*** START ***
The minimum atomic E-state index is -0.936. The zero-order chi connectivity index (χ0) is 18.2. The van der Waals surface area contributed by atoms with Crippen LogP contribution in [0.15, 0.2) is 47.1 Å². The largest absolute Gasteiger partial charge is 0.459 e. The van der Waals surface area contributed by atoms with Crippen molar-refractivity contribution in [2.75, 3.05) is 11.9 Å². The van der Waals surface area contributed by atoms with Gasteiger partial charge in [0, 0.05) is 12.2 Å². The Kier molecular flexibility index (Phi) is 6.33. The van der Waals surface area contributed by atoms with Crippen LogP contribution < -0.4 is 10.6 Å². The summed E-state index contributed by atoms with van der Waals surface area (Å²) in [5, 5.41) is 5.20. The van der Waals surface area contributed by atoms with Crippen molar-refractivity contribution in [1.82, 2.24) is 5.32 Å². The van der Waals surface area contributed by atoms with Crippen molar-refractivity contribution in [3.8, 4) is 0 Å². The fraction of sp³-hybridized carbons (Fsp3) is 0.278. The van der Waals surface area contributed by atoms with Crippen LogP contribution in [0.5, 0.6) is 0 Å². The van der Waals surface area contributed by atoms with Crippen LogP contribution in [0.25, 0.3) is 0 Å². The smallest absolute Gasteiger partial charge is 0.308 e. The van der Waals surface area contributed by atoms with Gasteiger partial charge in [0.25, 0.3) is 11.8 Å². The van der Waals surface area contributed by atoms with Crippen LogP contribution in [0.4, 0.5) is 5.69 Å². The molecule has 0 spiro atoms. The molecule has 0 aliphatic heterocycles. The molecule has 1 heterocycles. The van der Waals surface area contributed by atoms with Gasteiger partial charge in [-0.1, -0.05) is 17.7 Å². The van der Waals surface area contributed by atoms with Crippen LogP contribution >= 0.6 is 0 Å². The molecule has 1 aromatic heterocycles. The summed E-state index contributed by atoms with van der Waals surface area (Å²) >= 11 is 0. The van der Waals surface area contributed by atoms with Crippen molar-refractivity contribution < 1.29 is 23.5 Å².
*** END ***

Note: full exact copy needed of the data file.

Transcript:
The minimum atomic E-state index is -0.936. The zero-order chi connectivity index (χ0) is 18.2. The van der Waals surface area contributed by atoms with Crippen LogP contribution in [0.15, 0.2) is 47.1 Å². The largest absolute Gasteiger partial charge is 0.459 e. The van der Waals surface area contributed by atoms with Crippen molar-refractivity contribution in [2.75, 3.05) is 11.9 Å². The van der Waals surface area contributed by atoms with Gasteiger partial charge in [0, 0.05) is 12.2 Å². The Kier molecular flexibility index (Phi) is 6.33. The van der Waals surface area contributed by atoms with Crippen LogP contribution < -0.4 is 10.6 Å². The summed E-state index contributed by atoms with van der Waals surface area (Å²) in [5, 5.41) is 5.20. The van der Waals surface area contributed by atoms with Crippen molar-refractivity contribution in [1.82, 2.24) is 5.32 Å². The van der Waals surface area contributed by atoms with Crippen molar-refractivity contribution in [3.8, 4) is 0 Å². The fraction of sp³-hybridized carbons (Fsp3) is 0.278. The van der Waals surface area contributed by atoms with Crippen LogP contribution in [0.5, 0.6) is 0 Å². The van der Waals surface area contributed by atoms with Crippen LogP contribution in [0.25, 0.3) is 0 Å². The smallest absolute Gasteiger partial charge is 0.308 e. The van der Waals surface area contributed by atoms with Gasteiger partial charge in [0.25, 0.3) is 11.8 Å². The van der Waals surface area contributed by atoms with Crippen LogP contribution in [0.4, 0.5) is 5.69 Å². The molecule has 0 spiro atoms. The molecule has 0 aliphatic heterocycles. The molecule has 1 heterocycles. The van der Waals surface area contributed by atoms with Gasteiger partial charge in [-0.1, -0.05) is 17.7 Å². The van der Waals surface area contributed by atoms with Crippen LogP contribution >= 0.6 is 0 Å². The molecule has 1 aromatic heterocycles. The summed E-state index contributed by atoms with van der Waals surface area (Å²) >= 11 is 0. The van der Waals surface area contributed by atoms with Crippen molar-refractivity contribution < 1.29 is 23.5 Å².